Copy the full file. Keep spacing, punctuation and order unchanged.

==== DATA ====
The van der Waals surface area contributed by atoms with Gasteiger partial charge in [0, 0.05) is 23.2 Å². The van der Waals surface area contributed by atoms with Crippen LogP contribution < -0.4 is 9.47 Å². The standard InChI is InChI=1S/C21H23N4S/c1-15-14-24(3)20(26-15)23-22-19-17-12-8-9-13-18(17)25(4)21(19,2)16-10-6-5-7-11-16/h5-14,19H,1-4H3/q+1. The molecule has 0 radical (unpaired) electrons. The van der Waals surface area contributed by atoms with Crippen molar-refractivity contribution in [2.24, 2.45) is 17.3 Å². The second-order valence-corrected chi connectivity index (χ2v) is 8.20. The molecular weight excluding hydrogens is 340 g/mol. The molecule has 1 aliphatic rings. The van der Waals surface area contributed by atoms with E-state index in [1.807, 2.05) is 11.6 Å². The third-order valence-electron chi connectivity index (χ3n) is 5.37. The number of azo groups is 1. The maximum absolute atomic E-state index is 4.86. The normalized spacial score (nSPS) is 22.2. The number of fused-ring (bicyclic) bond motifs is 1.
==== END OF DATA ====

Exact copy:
The van der Waals surface area contributed by atoms with Gasteiger partial charge in [0, 0.05) is 23.2 Å². The van der Waals surface area contributed by atoms with Crippen LogP contribution < -0.4 is 9.47 Å². The standard InChI is InChI=1S/C21H23N4S/c1-15-14-24(3)20(26-15)23-22-19-17-12-8-9-13-18(17)25(4)21(19,2)16-10-6-5-7-11-16/h5-14,19H,1-4H3/q+1. The molecule has 0 radical (unpaired) electrons. The van der Waals surface area contributed by atoms with Crippen molar-refractivity contribution in [2.24, 2.45) is 17.3 Å². The second-order valence-corrected chi connectivity index (χ2v) is 8.20. The molecular weight excluding hydrogens is 340 g/mol. The molecule has 1 aliphatic rings. The van der Waals surface area contributed by atoms with E-state index in [1.807, 2.05) is 11.6 Å². The third-order valence-electron chi connectivity index (χ3n) is 5.37. The number of azo groups is 1. The maximum absolute atomic E-state index is 4.86. The normalized spacial score (nSPS) is 22.2. The number of fused-ring (bicyclic) bond motifs is 1.